In its efforts to try and give some meaning to the word friend, Facebook tells me about everybody’s birthday. A very small percentage of the time, I am grateful because I’ve forgotten someone I should not have forgotten. To keep up with the rest I’d have to hire a skywriting plane. Go away for 17 days and you’ll be amazed at how many birthdays you’ve missed!
There are other categories. I’m sure you can fill in a bunch I’ve neglected. Feel free to remind me. At the very bottom of the list though, maybe 1-2% of the total, are emails from people I actually know and/or want to hear from. They tell me things I want to know, cement relationships stretched thin by geography and time, answer questions I’ve asked and are as a group the “happy place” for me when it comes to reading emails.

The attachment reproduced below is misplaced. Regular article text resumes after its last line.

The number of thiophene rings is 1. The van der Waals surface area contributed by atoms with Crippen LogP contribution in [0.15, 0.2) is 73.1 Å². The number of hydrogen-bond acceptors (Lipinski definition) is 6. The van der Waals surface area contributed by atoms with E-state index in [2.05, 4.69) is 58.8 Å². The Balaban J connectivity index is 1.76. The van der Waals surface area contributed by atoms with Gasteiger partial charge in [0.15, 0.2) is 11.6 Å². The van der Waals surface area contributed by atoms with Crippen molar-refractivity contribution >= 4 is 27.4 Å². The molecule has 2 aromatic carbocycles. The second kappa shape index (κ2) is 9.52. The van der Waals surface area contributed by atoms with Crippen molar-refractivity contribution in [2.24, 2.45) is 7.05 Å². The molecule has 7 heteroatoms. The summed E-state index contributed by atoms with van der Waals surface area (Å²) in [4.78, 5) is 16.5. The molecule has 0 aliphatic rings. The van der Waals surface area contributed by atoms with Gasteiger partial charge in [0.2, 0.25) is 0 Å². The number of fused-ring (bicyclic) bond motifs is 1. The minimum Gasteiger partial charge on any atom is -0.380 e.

Opps. Here’s an interesting but miniscule category I forgot. Prostitutes and pornography, mostly from the Philipines. These are headscratchers. Why and how me? I report and delete them. As grandma used to say, with friends like these…
As I try to drain this swamp, which is taking me hours of doing little more than aggravating my arthritis from repeatedly hitting the delete button, I wonder what the solution is? An odd encounter prompts some thoughts. As we rambled through the flea markets of this and that town in Portugal and Spain we noticed people offering for sale dozens and dozens of telephones from the fifties, sixties, and seventies.